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Futures Head-Fake Higher Before Settling 27.1 Cents Lower on the Day

As a blustery cold front continues to consume the eastern half of the U.S., natural gas futures on Monday appeared to be picking up where they left off on Friday -- looking towards higher price levels. However, after January natural gas futures reached a high of $14.450 just before 1:20 p.m. EST, the prompt month dropped off, recording a low of $13.500 before settling at $13.660, down 27.1 cents on the day.

Industry watchers were interested to see whether last week's upward momentum would continue this week. Last week from Tuesday to Friday, January futures soared $2.297 as a cold front swept through the Midwest and East.

In early trading on Monday, cold temperatures and concerns about natural gas supply reliability continued to fuel the bullish case, despite comfortable storage levels, the West remaining warm and the forecast that temperatures in the East might moderate later this week.

"The run-up last week was fueled by some of the funds getting stopped out on some of their short positions, the big question is whether they come back in and try to short this thing back down and make some of that money back," said a Washington, DC-based broker. "We probably could have held the current uptrend if we had held around $13.90, which we did see a bounce off of in afternoon trade. However, when that level failed again, everyone threw in their cards and said 'sell them if you've got them.'"

While the cold front in the East was evident Monday as wintry storms blew through some major natural gas demand markets, the broker said the colder temperatures look like they might be taking a break shortly. "I don't think we are going to get much in follow-up weather behind this storm," he said. "It is my understanding that we are going to get back into the 40s relatively quickly after it. I think in the coming days we will likely give back a pretty good chunk of the price run-up we saw last week. Certainly down into the $12 area, but I am not sure if we will get back into the basing area in the low $12 range."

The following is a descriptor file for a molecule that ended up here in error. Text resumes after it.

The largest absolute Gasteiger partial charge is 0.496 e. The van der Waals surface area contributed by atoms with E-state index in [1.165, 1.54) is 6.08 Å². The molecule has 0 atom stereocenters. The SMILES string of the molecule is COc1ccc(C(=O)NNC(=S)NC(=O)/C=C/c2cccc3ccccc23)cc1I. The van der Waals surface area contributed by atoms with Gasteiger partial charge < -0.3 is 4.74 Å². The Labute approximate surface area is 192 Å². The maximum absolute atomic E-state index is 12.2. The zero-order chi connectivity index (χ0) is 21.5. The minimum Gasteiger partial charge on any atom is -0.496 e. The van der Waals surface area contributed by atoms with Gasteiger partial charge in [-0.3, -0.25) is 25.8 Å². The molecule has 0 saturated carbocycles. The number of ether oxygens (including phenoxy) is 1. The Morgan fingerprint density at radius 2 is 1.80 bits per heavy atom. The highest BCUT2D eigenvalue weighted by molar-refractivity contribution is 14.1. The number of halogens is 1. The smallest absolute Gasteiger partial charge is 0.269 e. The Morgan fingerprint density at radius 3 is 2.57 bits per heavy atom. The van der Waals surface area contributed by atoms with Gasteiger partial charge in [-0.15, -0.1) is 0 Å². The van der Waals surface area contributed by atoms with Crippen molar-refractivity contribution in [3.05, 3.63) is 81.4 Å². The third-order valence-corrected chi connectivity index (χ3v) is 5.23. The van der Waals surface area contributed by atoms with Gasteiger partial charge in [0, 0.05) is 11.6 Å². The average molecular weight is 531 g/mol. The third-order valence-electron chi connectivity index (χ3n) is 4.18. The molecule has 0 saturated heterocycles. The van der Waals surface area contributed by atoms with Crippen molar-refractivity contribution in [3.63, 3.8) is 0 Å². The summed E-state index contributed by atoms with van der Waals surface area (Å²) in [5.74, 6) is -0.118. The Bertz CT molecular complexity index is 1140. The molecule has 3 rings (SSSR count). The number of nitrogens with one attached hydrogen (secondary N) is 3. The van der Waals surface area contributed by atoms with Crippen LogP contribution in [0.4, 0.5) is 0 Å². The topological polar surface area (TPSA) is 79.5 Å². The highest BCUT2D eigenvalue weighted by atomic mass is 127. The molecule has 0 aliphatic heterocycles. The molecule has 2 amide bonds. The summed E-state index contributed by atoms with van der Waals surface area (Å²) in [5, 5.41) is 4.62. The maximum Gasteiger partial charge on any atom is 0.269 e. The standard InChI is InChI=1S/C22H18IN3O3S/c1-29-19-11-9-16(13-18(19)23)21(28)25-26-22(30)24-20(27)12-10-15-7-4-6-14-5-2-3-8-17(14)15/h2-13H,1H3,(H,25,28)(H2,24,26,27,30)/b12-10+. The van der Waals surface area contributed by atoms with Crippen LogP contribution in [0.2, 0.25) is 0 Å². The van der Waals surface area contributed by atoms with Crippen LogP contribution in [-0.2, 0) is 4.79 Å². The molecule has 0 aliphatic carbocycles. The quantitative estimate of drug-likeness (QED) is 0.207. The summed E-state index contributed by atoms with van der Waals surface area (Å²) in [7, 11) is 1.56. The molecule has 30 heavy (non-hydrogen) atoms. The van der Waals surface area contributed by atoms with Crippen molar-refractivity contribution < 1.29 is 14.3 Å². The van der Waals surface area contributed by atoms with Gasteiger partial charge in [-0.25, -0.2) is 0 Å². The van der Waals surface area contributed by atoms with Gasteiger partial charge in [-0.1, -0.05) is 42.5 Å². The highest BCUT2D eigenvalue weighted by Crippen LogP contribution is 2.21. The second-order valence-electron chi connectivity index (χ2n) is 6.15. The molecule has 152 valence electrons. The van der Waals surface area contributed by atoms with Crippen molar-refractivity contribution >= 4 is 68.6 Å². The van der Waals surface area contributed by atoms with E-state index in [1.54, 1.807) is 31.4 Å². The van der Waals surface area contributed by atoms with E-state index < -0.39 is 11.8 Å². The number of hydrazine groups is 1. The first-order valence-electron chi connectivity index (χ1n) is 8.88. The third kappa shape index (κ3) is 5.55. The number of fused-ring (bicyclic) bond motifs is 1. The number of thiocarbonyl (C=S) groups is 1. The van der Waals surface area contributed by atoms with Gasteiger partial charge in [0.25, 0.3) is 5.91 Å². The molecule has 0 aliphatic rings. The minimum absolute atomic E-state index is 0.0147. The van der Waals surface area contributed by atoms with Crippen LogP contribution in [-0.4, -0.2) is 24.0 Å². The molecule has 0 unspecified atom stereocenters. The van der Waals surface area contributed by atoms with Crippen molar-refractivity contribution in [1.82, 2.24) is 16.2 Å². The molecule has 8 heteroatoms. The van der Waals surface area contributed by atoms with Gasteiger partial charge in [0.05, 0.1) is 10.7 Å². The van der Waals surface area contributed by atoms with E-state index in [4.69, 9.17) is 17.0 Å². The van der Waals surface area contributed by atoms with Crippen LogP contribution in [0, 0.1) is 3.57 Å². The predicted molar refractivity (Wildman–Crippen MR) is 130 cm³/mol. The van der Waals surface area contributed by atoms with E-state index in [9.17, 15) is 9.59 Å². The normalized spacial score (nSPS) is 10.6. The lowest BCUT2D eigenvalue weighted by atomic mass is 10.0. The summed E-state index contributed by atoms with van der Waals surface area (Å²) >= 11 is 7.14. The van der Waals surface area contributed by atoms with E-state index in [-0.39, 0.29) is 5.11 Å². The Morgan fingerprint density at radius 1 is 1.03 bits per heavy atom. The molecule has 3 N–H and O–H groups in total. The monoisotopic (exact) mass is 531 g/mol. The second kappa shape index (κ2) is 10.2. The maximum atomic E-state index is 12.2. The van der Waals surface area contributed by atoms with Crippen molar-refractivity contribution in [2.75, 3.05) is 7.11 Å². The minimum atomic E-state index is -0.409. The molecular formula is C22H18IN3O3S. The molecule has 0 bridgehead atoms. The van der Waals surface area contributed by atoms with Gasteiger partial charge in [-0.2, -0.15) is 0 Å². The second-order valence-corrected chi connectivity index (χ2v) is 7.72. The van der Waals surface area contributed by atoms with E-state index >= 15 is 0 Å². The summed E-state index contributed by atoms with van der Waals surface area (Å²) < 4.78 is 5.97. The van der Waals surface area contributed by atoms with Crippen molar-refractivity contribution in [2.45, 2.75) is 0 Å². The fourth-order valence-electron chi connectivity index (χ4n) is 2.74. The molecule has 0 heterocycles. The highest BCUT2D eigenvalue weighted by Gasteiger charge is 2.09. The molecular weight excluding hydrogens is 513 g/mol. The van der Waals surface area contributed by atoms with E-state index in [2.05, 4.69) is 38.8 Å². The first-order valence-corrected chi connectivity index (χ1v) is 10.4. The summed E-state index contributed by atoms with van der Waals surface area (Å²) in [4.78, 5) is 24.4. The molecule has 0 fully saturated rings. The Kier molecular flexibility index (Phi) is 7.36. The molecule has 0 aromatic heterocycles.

IFR Energy Services analyst Tim Evans said the natural gas futures price level is still well above where current fundamentals would imply it should be. "Heating degree day accumulations for last week came in higher than forecast, so we're upping our estimate for Thursday's DOE storage report to a 60-70 Bcf net withdrawal, still a touch on the south side of the 74 Bcf five-year average pull," Evans said. "Particularly for the natural gas market, we see the uptrend in price and all of the focus on the cold temperatures in the eastern half of the country as building in a bullish expectation that may be hard to live up to, given that warmer than normal readings in the west will provide a partial offset. Besides, the full justification for the spike beyond $10 was in anticipation of physical shortage this winter, something that's still a long way from being confirmed."

Traders who thought the incursion of cold air might be limited to northern locales might want to think again. AccuWeather.com reported the cold air will remain entrenched across the southern Plains and all the way to the Gulf Coast Monday. "Frost is likely Monday night and early Tuesday just inland from the Gulf of Mexico as the temperature falls to near 32 degrees," the forecaster noted. Freezing temperatures in gas producing sections of Louisiana, and Texas raises the disturbing possibility of gas well freeze-offs and impaired production, traders added.

The Mid-Atlantic and Midwest would feel fortunate if all they had to endure was frost. The National Weather Service forecasts above average tallies of heating degree days (HDD) from New Jersey as far west as Wisconsin. The Mid-Atlantic states of New Jersey, New York and Pennsylvania are forecast to receive 257 HDD, or 50 more than normal for the week ended Dec. 10. Ohio, Indiana, Michigan, Illinois and Wisconsin are expected to endure a bone-chilling 308 HDD, or 72 more than normal.

The Commodity Futures Trading Commission (CFTC) reported Friday that the noncommercial traders held a large net short (futures only) position of 50,181 contracts through Tuesday of last week. On Wednesday, the January contract began the first of a series of huge advances and the January contract advanced a meteoric 85.1 cents to settle at $12.587. That wasn't the end. On Thursday and Friday the January contract soared 44 cents and 90.4 cents respectively to end the week at $13.931. That being said, traders are anxious for the next CFTC Commitments of Traders report, which is likely to show a contraction of the large net short position.

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